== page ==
Race was born on July 8, 1935, in the hotbed football area of Archbald, Pennsylvania, near Scranton. He graduated from Archbald High School in 1954 and was an outstanding athlete. All four years he lettered in football, basketball and baseball while making the Lackawanna Conference All-Star Team in all sports his senior year when he was captain of each squad. Race performed at halfback and safety in football. While in basketball, he was a guard and averaged 15 points in his finale season. In baseball, he was a pitcher, second baseman and shortstop. His teammate was Dick Tracewski, a former major leaguer who became a coach for the Detroit Tigers.
When not busy in high school, Race coached junior basketball at the St. Thomas Catholic Church and was a pitcher for the Ambros in American Legion competition in 1952. His Rebels lost the Pennsylvania state championship contest to Doylestown, 8-6, in 13 innings and he pitched the first seven innings of the eventual heart-breaking loss. Earlier, he had hurled five no-hitters during the season and led the club in hitting.
After graduation, Race enlisted in the Army for two years and performed in baseball and football in France where he was chosen All-France Division E in both sports. He hit at a .385 clip to lead the baseball squad to the South Division title and led the football team in rushing.
When he returned home, Race was a softball all-star in 1956 and 1957 for Daystrom Instruments, which made parts for missiles. He led the league in hitting those two years.
With college on the horizon, Race decided upon East Stroudsburg (Pennsylvania). He played freshman football competition his first year and moved up for a prolific career in his final three campaigns. Race led the team in rushing with 862 yards and in scoring as a junior plus he had 790 as a senior when he was the captain. The team was 7-2 when he was a junior and 8-1 as a senior. Both years, Race was an all-star on the Division 2 Second Team.
After graduating in 1962, Race looked over a few teaching offers and decided the best place for him was Falconer. After becoming Falconer's head football coach in 1963, Race had four undefeated seasons. The first was a 5-0-2 campaign when Tom Phillips, later Jamestown High School football assistant coach, was his star running back. Then, Race's Golden Falcons set the Chautauqua County mark of 28 wins in a row from 1973-77. The Golden Falcons started a string in 1973 followed with 8-0 in 1974, 9-0 in 1975, and 8-0 in 1976. The streak came to an end when Olean turned the trick in the early portion of 1977. Some of the outstanding players of that "Golden Era" were Joe Mistretta, Mike and Steve Garvey and Al Nalbone.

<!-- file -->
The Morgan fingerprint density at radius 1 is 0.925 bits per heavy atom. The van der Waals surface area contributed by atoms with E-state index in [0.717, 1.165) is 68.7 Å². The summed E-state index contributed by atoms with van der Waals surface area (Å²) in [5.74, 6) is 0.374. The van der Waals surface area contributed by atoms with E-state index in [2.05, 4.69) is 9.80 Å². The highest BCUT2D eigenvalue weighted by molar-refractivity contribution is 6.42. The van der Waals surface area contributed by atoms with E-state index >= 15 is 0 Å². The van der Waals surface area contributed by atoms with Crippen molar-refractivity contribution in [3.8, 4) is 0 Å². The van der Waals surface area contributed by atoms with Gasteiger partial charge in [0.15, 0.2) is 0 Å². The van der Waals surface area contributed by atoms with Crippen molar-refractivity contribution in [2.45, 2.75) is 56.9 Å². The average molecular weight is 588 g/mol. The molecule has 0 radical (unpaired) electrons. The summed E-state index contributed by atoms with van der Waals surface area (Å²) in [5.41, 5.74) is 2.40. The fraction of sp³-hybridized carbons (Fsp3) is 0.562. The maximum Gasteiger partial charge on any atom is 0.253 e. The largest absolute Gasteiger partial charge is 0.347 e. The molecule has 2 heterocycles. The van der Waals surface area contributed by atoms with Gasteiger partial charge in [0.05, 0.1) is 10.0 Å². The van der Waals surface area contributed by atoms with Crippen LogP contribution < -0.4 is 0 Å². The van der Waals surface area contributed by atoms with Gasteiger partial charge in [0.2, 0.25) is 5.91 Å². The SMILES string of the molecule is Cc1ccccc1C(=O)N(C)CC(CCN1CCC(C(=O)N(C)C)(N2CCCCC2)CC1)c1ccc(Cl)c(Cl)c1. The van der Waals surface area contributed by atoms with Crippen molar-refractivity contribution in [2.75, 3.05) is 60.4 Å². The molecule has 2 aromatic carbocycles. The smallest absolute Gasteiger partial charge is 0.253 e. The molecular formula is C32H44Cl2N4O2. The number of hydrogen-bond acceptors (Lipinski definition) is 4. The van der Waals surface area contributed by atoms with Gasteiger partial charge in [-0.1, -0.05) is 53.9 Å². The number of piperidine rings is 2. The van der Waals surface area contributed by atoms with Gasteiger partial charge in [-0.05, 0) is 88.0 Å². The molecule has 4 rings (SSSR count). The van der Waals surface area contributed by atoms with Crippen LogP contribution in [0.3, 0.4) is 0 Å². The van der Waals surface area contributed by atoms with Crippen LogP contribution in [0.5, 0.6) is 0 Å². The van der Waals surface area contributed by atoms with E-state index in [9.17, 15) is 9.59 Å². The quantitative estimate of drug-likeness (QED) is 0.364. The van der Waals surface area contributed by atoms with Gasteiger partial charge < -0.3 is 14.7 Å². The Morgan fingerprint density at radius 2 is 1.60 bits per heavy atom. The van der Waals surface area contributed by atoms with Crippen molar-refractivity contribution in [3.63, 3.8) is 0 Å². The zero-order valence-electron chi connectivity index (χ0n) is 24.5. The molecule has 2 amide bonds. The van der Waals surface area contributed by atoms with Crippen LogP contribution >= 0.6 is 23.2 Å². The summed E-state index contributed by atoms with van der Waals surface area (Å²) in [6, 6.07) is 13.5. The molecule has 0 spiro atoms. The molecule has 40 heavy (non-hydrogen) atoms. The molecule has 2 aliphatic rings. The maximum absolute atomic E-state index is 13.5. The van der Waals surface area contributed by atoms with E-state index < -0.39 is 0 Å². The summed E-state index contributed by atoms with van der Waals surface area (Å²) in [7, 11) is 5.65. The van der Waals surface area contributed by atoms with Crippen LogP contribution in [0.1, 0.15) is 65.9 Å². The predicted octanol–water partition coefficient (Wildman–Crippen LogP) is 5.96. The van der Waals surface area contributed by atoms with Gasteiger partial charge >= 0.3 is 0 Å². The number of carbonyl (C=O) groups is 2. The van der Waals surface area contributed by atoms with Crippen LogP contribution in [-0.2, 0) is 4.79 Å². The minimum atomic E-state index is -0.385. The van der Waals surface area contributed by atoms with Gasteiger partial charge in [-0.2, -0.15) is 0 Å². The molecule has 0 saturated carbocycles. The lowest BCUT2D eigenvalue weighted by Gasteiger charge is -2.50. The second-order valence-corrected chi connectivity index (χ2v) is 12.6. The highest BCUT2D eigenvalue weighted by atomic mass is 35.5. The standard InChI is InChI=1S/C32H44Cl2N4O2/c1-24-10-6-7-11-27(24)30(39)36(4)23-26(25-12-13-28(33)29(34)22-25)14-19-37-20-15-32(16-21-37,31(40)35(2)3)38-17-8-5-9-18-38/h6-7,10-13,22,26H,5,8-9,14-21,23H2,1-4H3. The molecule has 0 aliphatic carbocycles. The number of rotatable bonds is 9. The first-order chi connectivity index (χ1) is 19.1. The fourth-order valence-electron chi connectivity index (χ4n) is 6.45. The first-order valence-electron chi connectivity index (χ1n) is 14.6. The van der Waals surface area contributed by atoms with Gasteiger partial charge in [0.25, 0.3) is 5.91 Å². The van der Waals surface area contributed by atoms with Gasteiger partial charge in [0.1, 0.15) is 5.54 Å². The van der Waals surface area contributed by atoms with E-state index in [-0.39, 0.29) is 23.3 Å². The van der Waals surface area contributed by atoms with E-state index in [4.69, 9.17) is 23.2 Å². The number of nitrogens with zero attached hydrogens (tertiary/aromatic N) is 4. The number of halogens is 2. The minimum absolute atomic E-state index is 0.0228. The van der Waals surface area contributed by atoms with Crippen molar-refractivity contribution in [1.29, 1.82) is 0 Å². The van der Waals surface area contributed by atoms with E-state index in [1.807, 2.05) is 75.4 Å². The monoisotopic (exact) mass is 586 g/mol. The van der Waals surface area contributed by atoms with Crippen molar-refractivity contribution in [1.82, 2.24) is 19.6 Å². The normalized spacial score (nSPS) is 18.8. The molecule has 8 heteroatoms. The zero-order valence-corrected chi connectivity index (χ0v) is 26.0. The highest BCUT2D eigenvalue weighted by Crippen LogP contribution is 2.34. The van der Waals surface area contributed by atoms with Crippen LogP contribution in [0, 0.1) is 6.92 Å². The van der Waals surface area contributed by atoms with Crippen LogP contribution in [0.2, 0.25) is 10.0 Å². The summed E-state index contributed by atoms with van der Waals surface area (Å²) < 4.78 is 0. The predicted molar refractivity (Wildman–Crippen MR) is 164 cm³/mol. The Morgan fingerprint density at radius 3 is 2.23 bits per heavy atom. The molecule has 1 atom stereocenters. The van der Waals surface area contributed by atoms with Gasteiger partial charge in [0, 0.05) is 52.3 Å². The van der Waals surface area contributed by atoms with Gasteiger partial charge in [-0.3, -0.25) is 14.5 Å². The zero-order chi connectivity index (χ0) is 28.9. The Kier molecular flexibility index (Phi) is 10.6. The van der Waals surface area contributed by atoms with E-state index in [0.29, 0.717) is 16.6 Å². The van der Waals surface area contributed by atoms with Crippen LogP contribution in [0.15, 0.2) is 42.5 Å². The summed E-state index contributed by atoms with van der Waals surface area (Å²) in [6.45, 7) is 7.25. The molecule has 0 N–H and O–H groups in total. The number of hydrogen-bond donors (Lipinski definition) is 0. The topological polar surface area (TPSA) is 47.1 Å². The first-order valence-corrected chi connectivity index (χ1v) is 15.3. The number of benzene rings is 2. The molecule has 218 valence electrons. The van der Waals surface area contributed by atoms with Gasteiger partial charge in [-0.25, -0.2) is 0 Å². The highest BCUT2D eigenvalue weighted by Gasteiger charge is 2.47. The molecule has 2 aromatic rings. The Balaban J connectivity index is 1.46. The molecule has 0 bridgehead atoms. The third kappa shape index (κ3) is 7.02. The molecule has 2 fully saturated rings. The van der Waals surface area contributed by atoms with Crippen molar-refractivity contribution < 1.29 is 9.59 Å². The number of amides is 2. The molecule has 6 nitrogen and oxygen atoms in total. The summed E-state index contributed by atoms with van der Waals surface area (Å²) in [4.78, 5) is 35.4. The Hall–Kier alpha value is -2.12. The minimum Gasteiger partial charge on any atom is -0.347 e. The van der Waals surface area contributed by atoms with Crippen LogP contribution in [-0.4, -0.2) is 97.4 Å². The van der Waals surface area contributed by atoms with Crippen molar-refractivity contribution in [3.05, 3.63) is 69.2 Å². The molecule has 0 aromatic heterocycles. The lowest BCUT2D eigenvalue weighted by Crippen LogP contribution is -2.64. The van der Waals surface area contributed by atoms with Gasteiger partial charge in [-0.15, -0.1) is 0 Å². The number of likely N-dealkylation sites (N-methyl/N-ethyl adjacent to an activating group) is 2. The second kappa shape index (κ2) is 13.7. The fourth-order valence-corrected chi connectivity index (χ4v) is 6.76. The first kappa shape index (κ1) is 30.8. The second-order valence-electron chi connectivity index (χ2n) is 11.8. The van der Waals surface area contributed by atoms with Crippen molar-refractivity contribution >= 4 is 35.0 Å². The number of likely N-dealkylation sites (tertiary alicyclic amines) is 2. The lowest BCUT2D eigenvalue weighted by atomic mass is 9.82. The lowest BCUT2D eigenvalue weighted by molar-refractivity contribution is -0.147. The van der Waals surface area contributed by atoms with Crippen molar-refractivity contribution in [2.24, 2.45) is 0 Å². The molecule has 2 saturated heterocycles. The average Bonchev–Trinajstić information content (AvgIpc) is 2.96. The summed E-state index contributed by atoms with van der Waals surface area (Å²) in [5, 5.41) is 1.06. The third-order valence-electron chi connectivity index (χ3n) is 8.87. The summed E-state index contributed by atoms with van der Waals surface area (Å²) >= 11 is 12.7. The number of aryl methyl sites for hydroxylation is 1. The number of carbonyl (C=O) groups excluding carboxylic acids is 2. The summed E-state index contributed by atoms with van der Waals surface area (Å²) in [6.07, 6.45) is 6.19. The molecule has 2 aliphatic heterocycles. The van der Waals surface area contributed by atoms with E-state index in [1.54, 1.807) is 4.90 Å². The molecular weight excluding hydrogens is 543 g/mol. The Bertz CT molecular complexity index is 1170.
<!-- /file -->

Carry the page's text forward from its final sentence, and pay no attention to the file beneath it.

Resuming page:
From 1977 through 1982, it was a struggle for the Golden Falcons competing in Division 6 against teams much larger and talented. So, in 1983, Falconer moved into Division 8 and began playing against schools with similar enrollments. The Golden Falcons have been a dominant team since moving into Division 8 as they have won 79 percent of their games with a 63-17 record (as of this writing in 1995). Race's team never finished lower than second place in any of those years. Overall, the Golden Falcons have had winning seasons the last 11 years with a record of 75-25-1, two Section 6 titles, a Far West Regional title and a tough 20-12 Class C semifinal loss to eventual state champ Walton in 1994. Race has racked up 13 either outright, co-championships or tri-championships in his career. Race always wanted to see how Falconer would measure up to other teams from the state and he was pleased with the performance versus Walton even though it was a loss but it showed that the Golden Falcons could measure up well with what turned out to be the best Class C team in 1994.
Among Race's former players is Ory Mee, the baseball coach at Hilton from Section 5 in the Rochester area. Race is also proud that Curt Fischer of Maple Grove and Mark Petersen of Cassadaga Valley are football coaches that got their starts playing for him. Race has been the Falconer athletic director since 1970 and headed up the physical education department beginning in 1985. Besides football, he coached junior high school basketball for seven years, was assistant wrestling coach for two years and for several years piloted the boys and girls junior high school track programs.
Volunteer work for Race has included being the youth activity director for the Elks Club and winter recreation director for Falconer. He has also served as vice president of the Western New York Football Coaches Association. Race received a key from the mayor of Falconer and a plaque from the Falconer Legion for his outstanding service to the youth of Falconer. Another big honor for Race was the football field being renamed the William R. Race Field in 1995. Certainly there is no one better to have a facility named after than the man who has dedicated his entire teaching career to the community of Falconer.